Suddenly Switching to Career in Aviation at Age 60

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windaar
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Suddenly Switching to Career in Aviation at Age 60

Post by windaar »

I have a lot of experience in customer service, advanced degrees, and decades of experience in education. At age 60 I am seriously considering a shift into a life-long interest in airports/aircraft/aviation, in which I have no experience. You only live once. This is not a financial question but a pragmatic question. What is feasible for me? Am I too old to be a flight attendant? I know that everyone is hiring lately. I find everything associated with aviation exciting and something I wish I had pursued earlier in life. I live very close to a major airport hub. It is kind of a silly question but I am serious. Does anyone have any ideas or advice?
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tibbitts
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Re: Suddenly Switching to Career in Aviation at Age 60

Post by tibbitts »

windaar wrote: Mon Nov 21, 2022 10:01 pm I have a lot of experience in customer service, advanced degrees, and decades of experience in education. At age 60 I am seriously considering a shift into a life-long interest in airports/aircraft/aviation, in which I have no experience. You only live once. This is not a financial question but a pragmatic question. What is feasible for me? Am I too old to be a flight attendant? I know that everyone is hiring lately. I find everything associated with aviation exciting and something I wish I had pursued earlier in life. I live very close to a major airport hub. It is kind of a silly question but I am serious. Does anyone have any ideas or advice?
What was your position(s) in education? That might influence the replies you'll get from people familiar with the industry (not me, sorry.)
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windaar
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Re: Suddenly Switching to Career in Aviation at Age 60

Post by windaar »

I've been a teacher in high school and college for 35+ years, know how to run a classroom, and have been involved in administration including chairmanships. Biggest asset is being able to meaningfully manage people (students, parents, colleagues) in smooth and difficult situations. If a parent is having a freak-out I deal. If a student has a panic attack I manage them. I plan classes and execute them. I help craft the big picture of our mission.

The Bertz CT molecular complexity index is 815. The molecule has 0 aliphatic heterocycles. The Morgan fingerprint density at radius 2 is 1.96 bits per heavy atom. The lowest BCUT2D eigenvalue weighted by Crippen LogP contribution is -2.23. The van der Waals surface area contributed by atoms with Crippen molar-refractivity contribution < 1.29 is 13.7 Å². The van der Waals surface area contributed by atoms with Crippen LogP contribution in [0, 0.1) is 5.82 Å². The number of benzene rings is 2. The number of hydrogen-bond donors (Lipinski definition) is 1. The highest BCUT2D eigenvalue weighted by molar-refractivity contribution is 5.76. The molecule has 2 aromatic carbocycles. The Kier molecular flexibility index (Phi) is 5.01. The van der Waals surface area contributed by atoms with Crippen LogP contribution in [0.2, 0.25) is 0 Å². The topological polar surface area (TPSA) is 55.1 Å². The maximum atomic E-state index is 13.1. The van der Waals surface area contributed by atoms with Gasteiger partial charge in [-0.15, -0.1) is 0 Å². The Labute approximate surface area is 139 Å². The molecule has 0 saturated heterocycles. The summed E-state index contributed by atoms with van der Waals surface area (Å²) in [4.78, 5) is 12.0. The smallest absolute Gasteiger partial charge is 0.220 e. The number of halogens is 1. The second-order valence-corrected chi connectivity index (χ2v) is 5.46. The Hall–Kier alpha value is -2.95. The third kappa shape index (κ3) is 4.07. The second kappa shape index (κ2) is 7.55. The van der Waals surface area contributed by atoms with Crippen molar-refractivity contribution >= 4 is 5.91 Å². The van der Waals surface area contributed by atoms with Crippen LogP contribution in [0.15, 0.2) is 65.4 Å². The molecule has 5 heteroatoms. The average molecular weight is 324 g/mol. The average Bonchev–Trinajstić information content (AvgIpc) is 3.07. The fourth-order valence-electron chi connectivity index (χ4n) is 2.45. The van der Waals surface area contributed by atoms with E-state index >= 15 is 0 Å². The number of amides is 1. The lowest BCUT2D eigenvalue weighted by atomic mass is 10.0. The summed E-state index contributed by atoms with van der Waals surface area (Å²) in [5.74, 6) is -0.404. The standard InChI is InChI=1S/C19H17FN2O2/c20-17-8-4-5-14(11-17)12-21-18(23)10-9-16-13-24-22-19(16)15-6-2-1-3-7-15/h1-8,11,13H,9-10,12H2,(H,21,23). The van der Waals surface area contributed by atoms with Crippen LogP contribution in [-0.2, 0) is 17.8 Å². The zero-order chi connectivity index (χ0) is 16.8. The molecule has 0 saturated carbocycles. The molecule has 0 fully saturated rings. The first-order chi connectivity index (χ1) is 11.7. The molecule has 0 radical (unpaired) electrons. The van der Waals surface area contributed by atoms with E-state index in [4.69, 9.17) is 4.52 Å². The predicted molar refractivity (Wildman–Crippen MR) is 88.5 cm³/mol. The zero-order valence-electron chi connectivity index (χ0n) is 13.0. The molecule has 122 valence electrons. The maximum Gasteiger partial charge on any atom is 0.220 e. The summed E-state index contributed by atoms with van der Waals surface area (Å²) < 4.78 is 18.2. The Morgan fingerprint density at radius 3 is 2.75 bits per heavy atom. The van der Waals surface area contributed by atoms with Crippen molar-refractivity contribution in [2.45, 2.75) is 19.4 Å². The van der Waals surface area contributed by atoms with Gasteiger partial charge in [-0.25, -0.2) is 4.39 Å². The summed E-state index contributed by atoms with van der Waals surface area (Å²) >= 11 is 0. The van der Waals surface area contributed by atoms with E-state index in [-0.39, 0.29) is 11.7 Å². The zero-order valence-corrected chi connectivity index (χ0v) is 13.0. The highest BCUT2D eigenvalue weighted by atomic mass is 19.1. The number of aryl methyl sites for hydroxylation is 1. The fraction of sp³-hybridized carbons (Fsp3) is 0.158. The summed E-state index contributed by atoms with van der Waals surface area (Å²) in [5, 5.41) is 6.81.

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dukeblue219
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Re: Suddenly Switching to Career in Aviation at Age 60

Post by dukeblue219 »

Are you looking for full-time white-collar employment, something to make ends meet, or a hobby?

Flight instructing is entirely doable at your age if you have the money (many tens of k) to get your commercial and CFI. But it won't make you wealthy.
30west
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Re: Suddenly Switching to Career in Aviation at Age 60

Post by 30west »

You're not too old, but the job can be exhausting if you are not used to it. Training is weeks long and not a cakewalk either. But others have done it at your age and you can too. The travel benefits are positively intoxicating. Also consider some of the part time airport jobs available or reservation jobs that carry the same benefits. Go for it.
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Re: Suddenly Switching to Career in Aviation at Age 60

Post by Parkinglotracer »

Mandatory retirement age for airline pilots is 65 and minimum hour requirement is 1500 for a license so that may not be a prudent path (airline pilot) unless one wants to learn to fly for fun. One could teach flying with less hours - I am not sure of the minimums there. One can get a job throwing checked bags and cleaning planes for a nominal wage $15? And get free flight passes to travel some in retirement if you have other money to live off of saved. Smaller FBO’s flight business offices at airports hire folks to direct planes to park, gas planes and greet small civilian plane travelers at airports. Good luck!
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Re: Suddenly Switching to Career in Aviation at Age 60

Post by sailaway »

I have a friend who chose to be a flight attendant as a bridge for health insurance. He loves it.